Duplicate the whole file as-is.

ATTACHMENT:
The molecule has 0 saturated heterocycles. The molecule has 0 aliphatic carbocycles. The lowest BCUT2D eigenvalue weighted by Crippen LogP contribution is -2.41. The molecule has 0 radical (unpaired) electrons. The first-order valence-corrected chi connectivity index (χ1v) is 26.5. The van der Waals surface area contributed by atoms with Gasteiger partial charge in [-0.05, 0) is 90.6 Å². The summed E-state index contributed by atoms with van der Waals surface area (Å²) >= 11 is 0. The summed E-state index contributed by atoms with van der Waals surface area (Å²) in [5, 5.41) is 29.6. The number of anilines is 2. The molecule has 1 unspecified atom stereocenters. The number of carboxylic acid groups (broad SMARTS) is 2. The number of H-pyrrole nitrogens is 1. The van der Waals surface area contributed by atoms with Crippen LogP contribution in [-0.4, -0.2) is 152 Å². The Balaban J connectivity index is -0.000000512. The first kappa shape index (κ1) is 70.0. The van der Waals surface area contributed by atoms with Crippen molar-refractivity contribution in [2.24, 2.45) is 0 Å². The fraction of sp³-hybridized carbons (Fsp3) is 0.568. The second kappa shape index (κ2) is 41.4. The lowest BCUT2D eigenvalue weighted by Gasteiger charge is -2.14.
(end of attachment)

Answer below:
The molecule has 0 saturated heterocycles. The molecule has 0 aliphatic carbocycles. The lowest BCUT2D eigenvalue weighted by Crippen LogP contribution is -2.41. The molecule has 0 radical (unpaired) electrons. The first-order valence-corrected chi connectivity index (χ1v) is 26.5. The van der Waals surface area contributed by atoms with Gasteiger partial charge in [-0.05, 0) is 90.6 Å². The summed E-state index contributed by atoms with van der Waals surface area (Å²) >= 11 is 0. The summed E-state index contributed by atoms with van der Waals surface area (Å²) in [5, 5.41) is 29.6. The number of anilines is 2. The molecule has 1 unspecified atom stereocenters. The number of carboxylic acid groups (broad SMARTS) is 2. The number of H-pyrrole nitrogens is 1. The van der Waals surface area contributed by atoms with Crippen LogP contribution in [-0.4, -0.2) is 152 Å². The Balaban J connectivity index is -0.000000512. The first kappa shape index (κ1) is 70.0. The van der Waals surface area contributed by atoms with Crippen molar-refractivity contribution in [2.24, 2.45) is 0 Å². The fraction of sp³-hybridized carbons (Fsp3) is 0.568. The second kappa shape index (κ2) is 41.4. The lowest BCUT2D eigenvalue weighted by Gasteiger charge is -2.14.